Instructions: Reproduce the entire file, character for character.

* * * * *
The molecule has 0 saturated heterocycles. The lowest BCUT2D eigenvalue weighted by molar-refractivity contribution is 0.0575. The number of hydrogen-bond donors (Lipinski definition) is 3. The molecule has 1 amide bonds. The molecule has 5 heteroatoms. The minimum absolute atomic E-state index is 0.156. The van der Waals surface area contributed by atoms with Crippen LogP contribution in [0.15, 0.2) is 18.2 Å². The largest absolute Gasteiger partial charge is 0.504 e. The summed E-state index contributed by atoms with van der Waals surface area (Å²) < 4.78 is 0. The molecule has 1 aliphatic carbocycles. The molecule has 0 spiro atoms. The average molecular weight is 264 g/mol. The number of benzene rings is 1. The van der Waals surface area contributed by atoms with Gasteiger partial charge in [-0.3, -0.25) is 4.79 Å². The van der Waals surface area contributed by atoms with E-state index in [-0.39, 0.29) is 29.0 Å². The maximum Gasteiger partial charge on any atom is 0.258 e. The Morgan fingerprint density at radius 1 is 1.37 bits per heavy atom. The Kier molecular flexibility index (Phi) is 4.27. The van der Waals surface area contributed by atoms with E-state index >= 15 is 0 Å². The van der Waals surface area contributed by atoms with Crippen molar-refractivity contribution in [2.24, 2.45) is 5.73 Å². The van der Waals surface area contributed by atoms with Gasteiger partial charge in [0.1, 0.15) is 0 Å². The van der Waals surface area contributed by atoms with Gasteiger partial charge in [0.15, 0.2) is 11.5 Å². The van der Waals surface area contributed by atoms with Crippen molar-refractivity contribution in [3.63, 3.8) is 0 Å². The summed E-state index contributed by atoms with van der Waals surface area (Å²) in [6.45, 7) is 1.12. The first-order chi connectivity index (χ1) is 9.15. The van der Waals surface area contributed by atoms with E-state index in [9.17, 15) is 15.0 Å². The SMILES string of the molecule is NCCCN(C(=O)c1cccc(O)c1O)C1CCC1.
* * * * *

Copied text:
The molecule has 0 saturated heterocycles. The lowest BCUT2D eigenvalue weighted by molar-refractivity contribution is 0.0575. The number of hydrogen-bond donors (Lipinski definition) is 3. The molecule has 1 amide bonds. The molecule has 5 heteroatoms. The minimum absolute atomic E-state index is 0.156. The van der Waals surface area contributed by atoms with Crippen LogP contribution in [0.15, 0.2) is 18.2 Å². The largest absolute Gasteiger partial charge is 0.504 e. The summed E-state index contributed by atoms with van der Waals surface area (Å²) < 4.78 is 0. The molecule has 1 aliphatic carbocycles. The molecule has 0 spiro atoms. The average molecular weight is 264 g/mol. The number of benzene rings is 1. The van der Waals surface area contributed by atoms with Gasteiger partial charge in [-0.3, -0.25) is 4.79 Å². The van der Waals surface area contributed by atoms with E-state index in [-0.39, 0.29) is 29.0 Å². The maximum Gasteiger partial charge on any atom is 0.258 e. The Morgan fingerprint density at radius 1 is 1.37 bits per heavy atom. The Kier molecular flexibility index (Phi) is 4.27. The van der Waals surface area contributed by atoms with E-state index >= 15 is 0 Å². The van der Waals surface area contributed by atoms with Crippen molar-refractivity contribution in [2.24, 2.45) is 5.73 Å². The van der Waals surface area contributed by atoms with Gasteiger partial charge in [0.1, 0.15) is 0 Å². The van der Waals surface area contributed by atoms with Gasteiger partial charge in [0.15, 0.2) is 11.5 Å². The van der Waals surface area contributed by atoms with Crippen molar-refractivity contribution in [3.63, 3.8) is 0 Å². The summed E-state index contributed by atoms with van der Waals surface area (Å²) in [6.45, 7) is 1.12. The first-order chi connectivity index (χ1) is 9.15. The van der Waals surface area contributed by atoms with E-state index in [9.17, 15) is 15.0 Å². The SMILES string of the molecule is NCCCN(C(=O)c1cccc(O)c1O)C1CCC1.